Typically, the disease has a high fever with duration of 2-7 days. Emergency physicians must be able to recognize and intervene early with the patient who may be at risk of developing shock or hemorrhagic complications. Usually, the disease will be characterized by fever, retro-orbital headache, arthralgias, myalgias, and sometimes vomiting.9

Patients also present with a variety of rashes, including a maculopapular type. Patients may also have petechiae and conjunctival and pharyngeal infection. Clinically, patients may be dehydrated and febrile. During initial evaluation, a complete blood count should be performed, with special attention given to platelets, hematocrit, and white blood cells. A hematocrit level elevated more than 20% above normal suggests hemoconcentration, especially after treatment with intravenous fluids. This finding precedes shock.

In addition, thrombocytopenia and leukopenia are common in dengue patients. The WHO states a platelet count less than 100,000 indicates a risk for DHF, although a decreased platelet count does not necessarily mean the case will evolve to the hemorrhagic disease. In the electrolyte panel, hyponatremia is the most common abnormality in dengue fever.

During the initial examination, a chest x-ray should be obtained, because pleural effusions may be present, especially on the right side. The use of bedside ultrasound may be an option for lung exam. Other laboratory tests or imaging studies should be ordered as needed.

The definitive diagnosis of dengue is through laboratory testing, which is not readily available in the emergency department. Dengue testing is utilized for epidemiological purposes only, and it will not change current treatment strategies, especially in the emergency department.

In addition, emergency physicians should be familiar with the tourniquet test. The tourniquet test (also known as the Rumpel-Leede test) is used as an additional tool to diagnose DHF. Inflate a blood pressure cuff at a point between the systolic and diastolic pressure for 4-5 minutes. If the patient develops more than 20 petechiae per square inch, the tourniquet test is considered positive. For practical purposes, the emergency physician may draw a 2.5 cm circle on the arm and count the petechiae. A count of more than five petechiae is abnormal.

How to Treat Dengue

There is no specific medication for the treatment of this disease. Dengue fever, like many other viral illnesses, is a self-limited infectious condition, and most of the time it requires only supportive care.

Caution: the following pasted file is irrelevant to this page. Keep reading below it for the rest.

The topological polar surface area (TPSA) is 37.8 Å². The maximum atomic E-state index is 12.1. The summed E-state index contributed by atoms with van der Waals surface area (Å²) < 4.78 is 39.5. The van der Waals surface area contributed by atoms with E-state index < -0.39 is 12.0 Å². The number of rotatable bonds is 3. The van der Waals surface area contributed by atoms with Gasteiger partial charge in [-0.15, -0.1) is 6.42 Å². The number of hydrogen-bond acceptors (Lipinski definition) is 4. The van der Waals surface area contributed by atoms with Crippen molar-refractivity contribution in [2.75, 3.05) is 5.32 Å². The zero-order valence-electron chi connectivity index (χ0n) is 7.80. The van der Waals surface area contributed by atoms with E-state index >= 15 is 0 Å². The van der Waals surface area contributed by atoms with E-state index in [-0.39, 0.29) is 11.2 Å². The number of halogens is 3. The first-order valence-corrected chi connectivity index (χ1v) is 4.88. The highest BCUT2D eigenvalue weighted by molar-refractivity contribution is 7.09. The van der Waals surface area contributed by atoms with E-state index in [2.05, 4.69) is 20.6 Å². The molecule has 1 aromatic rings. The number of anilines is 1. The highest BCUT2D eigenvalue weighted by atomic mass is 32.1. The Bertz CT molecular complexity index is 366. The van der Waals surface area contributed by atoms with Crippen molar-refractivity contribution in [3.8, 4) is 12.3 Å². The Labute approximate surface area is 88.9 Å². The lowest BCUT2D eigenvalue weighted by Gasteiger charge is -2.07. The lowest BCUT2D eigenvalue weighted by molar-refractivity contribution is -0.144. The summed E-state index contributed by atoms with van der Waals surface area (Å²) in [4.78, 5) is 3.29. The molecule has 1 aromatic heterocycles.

Recommendations include rest, oral hydration, analgesics, and antipyretics. Treat the patient with acetaminophen for fever, and avoid the use of nonsteroidal anti-inflammatory drugs and aspirin because of the increased risk of bleeding in the presence of thrombocytopenia.

Hematocrit and platelets must be monitored if dengue fever is suspected. Monitoring should start after the third day of illness and continue until the second day after resolution of fever. If improvement is documented and no complications are evident, monitoring can be done in an outpatient setting.

When moderate to severe dehydration and hemoconcentration (defined as hematocrit increase greater than 20%) are evident, the intravascular volume deficit must be corrected using isotonic fluids. Normal saline solution (20 mL/kg boluses) can be administered every 15 minutes as needed. If improvement does not result despite aggressive hydration, or if hemoconcentration is present, consider internal bleeding that may require a blood transfusion. If the patient is coagulopathic, treat with fresh frozen plasma.

Intravenous fluids can be stopped once the patient is hemodynamically stable, intravascular volume is restored, and hematocrit reaches 40%, to avoid fluid overload.

The patient can be discharged from the hospital once he or she is afebrile, tolerating oral ingestion, and experiencing no respiratory difficulty, and has a platelet count above 50,000 per microliter, hematocrit returned to baseline, and normal renal function.

Dengue Hemorrhagic Fever/Shock Syndrome

Dengue hemorrhagic fever was first recognized and described in the Philippines in 1953. The incidence of DHF has increased in Latin America and the Caribbean and throughout the Western Hemisphere during the past 2 decades.10 DHF is the most severe manifestation of dengue fever. The WHO states that the incidence of DHF is around 500,000 cases, with 22,000 deaths every year, especially children. Prior to 1970, only nine countries had reported cases of DHF. Today, that number has multiplied four times and is expected to continue to rise.

The WHO has specific clinical criteria for the diagnosis of DHF (see sidebar). Dengue hemorrhagic fever is caused by the same virus as dengue. It should be suspected in patients with hemorrhagic signs, such as mucosal or gastrointestinal bleeding, petechiae, ecchymoses, or purpura, and thrombocytopenia.

Dengue shock syndrome is characterized by the presence of dengue hemorrhagic criteria, as well as hypotension, tachycardia, cold clammy skin, and altered mental status. Currently, mortality is less than 1%.